The SC4 Library Information Literacy Program
"Information literacy is the set of integrated abilities encompassing the reflective discovery of information, the understanding of how information is produced and valued, and the use of information in creating new knowledge and participating ethically in communities of learning." Framework for Information Literacy for Higher Education 2015, American Library Association, American College & Research Libraries Association
In 2015, ACRL adopted the Framework for Information Literacy in Higher Education focusing on six threshold concepts to serve as "passageways or portals to enlarged understanding or ways of thinking and practicing within that discipline." (If interested, see "Before the Framework" at the bottom of this page.)
The reference librarians at SC4 incorporated the Framework into the Information Literacy program in 2018-19 with the following student learning outcome:
Assessment of the 2018-19 Library English 101 IL Program
Since it’s revision in 2015, the SC4 reference staff has incorporated the Association of College and Research Libraries Framework for Information Literacy for Higher Education (www.ala.org/acrl/standards/ilframework) concepts into the SC4 Library information literacy program to maximize student success. Using the Framework as a guideline, the librarians at SC4 adopted the following IL outcome for the ENG 101 information literacy program:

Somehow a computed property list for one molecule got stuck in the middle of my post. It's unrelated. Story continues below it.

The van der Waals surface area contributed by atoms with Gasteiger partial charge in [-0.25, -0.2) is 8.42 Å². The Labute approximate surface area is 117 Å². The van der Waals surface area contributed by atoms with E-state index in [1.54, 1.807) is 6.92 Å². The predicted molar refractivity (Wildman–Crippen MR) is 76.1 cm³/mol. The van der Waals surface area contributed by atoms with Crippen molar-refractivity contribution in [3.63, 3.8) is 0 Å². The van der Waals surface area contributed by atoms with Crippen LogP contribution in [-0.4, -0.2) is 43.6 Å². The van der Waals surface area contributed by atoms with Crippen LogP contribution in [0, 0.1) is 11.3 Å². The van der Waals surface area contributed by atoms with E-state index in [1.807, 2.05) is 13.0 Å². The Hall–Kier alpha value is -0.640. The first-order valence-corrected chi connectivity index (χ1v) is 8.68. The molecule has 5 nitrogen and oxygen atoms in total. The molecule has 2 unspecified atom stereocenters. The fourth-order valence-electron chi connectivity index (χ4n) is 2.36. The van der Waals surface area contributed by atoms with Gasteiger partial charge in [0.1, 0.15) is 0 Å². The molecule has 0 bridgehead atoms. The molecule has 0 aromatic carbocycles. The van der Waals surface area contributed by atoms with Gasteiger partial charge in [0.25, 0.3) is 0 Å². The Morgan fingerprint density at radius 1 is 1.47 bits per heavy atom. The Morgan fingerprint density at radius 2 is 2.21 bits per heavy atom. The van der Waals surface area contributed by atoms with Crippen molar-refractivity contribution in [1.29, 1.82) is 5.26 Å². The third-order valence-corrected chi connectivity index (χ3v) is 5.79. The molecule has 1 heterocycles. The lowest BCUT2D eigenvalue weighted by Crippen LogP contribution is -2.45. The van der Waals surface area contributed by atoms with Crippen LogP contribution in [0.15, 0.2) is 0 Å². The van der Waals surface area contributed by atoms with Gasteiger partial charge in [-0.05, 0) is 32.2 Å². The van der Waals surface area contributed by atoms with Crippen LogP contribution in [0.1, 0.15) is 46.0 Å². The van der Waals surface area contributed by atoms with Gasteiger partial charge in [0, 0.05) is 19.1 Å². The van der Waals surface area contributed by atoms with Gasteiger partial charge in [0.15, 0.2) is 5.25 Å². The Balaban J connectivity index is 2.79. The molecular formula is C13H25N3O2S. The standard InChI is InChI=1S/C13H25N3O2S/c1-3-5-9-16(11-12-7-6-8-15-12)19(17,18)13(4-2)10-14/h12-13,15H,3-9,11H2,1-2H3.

Students will be able to find and critically evaluate sources
for relevance and accuracy and use them ethically.
Shown on the following pages is a reflective evaluation of the 2018-2019 SC4 library information literacy program. Also included are statistics and the scoring distribution of participating students in the English 101 information literacy (IL) program for this past academic year.
The statistics show the number of ENG 101 information literacy classes remained the same as the previous year, but the number of online sessions increased from nine to 14. Also, the number of non-ENG 101 IL sessions increased; The total number of students attending an IL session this past academic year (1,564) increased over the previous year (1,523) despite a drop in enrollment.